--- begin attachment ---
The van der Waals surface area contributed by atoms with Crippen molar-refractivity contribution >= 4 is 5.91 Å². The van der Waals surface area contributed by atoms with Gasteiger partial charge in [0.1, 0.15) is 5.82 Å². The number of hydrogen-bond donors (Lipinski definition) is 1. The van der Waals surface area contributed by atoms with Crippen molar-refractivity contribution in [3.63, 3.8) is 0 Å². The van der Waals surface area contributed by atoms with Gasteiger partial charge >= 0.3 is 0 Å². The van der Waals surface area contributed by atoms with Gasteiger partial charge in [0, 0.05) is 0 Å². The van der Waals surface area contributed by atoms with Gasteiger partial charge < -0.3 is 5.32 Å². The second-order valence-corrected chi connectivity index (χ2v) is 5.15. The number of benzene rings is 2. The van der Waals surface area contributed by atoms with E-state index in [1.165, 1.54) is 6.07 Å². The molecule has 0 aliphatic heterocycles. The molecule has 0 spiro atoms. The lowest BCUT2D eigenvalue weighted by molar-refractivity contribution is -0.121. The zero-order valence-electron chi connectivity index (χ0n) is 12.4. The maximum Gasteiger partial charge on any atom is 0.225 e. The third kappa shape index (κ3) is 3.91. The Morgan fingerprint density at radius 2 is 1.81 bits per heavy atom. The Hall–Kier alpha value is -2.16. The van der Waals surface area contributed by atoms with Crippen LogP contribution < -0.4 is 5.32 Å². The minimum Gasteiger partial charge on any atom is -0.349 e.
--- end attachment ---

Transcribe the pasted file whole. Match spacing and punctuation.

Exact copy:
The van der Waals surface area contributed by atoms with Crippen molar-refractivity contribution >= 4 is 5.91 Å². The van der Waals surface area contributed by atoms with Gasteiger partial charge in [0.1, 0.15) is 5.82 Å². The number of hydrogen-bond donors (Lipinski definition) is 1. The van der Waals surface area contributed by atoms with Crippen molar-refractivity contribution in [3.63, 3.8) is 0 Å². The van der Waals surface area contributed by atoms with Gasteiger partial charge >= 0.3 is 0 Å². The van der Waals surface area contributed by atoms with Gasteiger partial charge in [0, 0.05) is 0 Å². The van der Waals surface area contributed by atoms with Gasteiger partial charge < -0.3 is 5.32 Å². The second-order valence-corrected chi connectivity index (χ2v) is 5.15. The number of benzene rings is 2. The van der Waals surface area contributed by atoms with E-state index in [1.165, 1.54) is 6.07 Å². The molecule has 0 aliphatic heterocycles. The molecule has 0 spiro atoms. The lowest BCUT2D eigenvalue weighted by molar-refractivity contribution is -0.121. The zero-order valence-electron chi connectivity index (χ0n) is 12.4. The maximum Gasteiger partial charge on any atom is 0.225 e. The third kappa shape index (κ3) is 3.91. The Morgan fingerprint density at radius 2 is 1.81 bits per heavy atom. The Hall–Kier alpha value is -2.16. The van der Waals surface area contributed by atoms with Crippen LogP contribution < -0.4 is 5.32 Å². The minimum Gasteiger partial charge on any atom is -0.349 e.